A subset of workers — such as part-timers, low-wage workers, and some freelancers and contractors — will feel that cut more acutely than others.
The weekly $600 federal supplement to unemployment benefits, part of a federal coronavirus relief law enacted in March, came on top of the typical aid that states pay.
However, state aid can vary significantly from person to person. It falls in a range between a minimum and maximum value. Most states pay minimums below $100 a week.
Hawaii, for example, pays $5 a week on the low end. It's not much higher in other states like Louisiana ($10), Connecticut ($15), North Carolina ($15), Nevada ($16), Oklahoma ($16) and Delaware ($20), according to Labor Department data.
Arizona and Washington state have the highest minimums, just shy of $190 a week. The U.S. average is $61.
The federal unemployment supplement boosted these minimum payments by $600 a week.
But that policy expired Friday, meaning people receiving the minimum (or close to the minimum) will in some cases be relying on just a few dollars a week in aid.
"Unemployment benefits can be meager without a federal supplement," said Andrew Stettner, a senior fellow at the Century Foundation. "Especially at a time when it's very difficult for many people to find a job."
Democrats and Republicans are still negotiating what to do, including whether to extend or replace the $600-a-week supplement. Officials have signaled a compromise is not close at hand.
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A low minimum doesn't necessarily mean a state is less generous relative to others. They may make it easier than other states for workers to qualify for benefits. For example. Hawaii, which has the lowest minimum, paid out the second-highest average benefit in May — $466 a week.
In May, states paid an average $321 a week, according to the Labor Department.
A small share of workers receive a state's minimum weekly payment, Stettner said. Some, like part-time and low-wage workers, are more likely than others to get the minimum.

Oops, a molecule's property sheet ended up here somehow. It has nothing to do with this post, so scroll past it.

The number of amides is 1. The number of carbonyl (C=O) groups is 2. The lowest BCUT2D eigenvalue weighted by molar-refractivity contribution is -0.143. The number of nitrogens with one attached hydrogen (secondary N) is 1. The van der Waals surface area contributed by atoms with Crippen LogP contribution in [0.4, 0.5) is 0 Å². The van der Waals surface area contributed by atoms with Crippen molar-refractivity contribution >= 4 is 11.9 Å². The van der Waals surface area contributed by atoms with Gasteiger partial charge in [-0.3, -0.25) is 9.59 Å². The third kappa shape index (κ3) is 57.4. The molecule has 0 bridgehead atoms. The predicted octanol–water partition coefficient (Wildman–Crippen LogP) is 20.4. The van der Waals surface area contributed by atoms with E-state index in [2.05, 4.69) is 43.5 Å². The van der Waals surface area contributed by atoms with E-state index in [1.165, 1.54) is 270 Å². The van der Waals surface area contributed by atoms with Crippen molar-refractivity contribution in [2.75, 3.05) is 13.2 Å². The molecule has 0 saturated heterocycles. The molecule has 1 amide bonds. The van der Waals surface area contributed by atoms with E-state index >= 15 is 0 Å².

States set eligibility requirements (like having earned a certain amount of wages over the past year) to be able to collect unemployment benefits. Those who just creep over the eligibility bar often get near-minimum weekly payments.
However, the technical workings of state unemployment systems means "mixed earners" — who make a living through a combination of traditional W-2 and self-employment income (1099 income, for example) — are also likely to earn a minimum benefit.
The CARES Act, the law that created the $600-a-week subsidy, also extended unemployment benefits to previously ineligible workers, such as the self-employed, freelancers, independent contractors and gig workers.
It did so through the Pandemic Unemployment Assistance program, which offers a minimum payment of half the state's average weekly benefit amount — which is generally higher than a state's typical minimum benefit for other workers.
In California, for example, the program pays $167 a week but the state has a $40 minimum benefit for all other workers.
However, mixed earners — for example, a full-time contractor who has a part-time side gig that pays in W-2 wages — receive unemployment benefits based on their lesser W-2 income. They're therefore more likely to make the minimum state benefit ($40 in California, for example) rather than the higher PUA minimum ($167 in this example).
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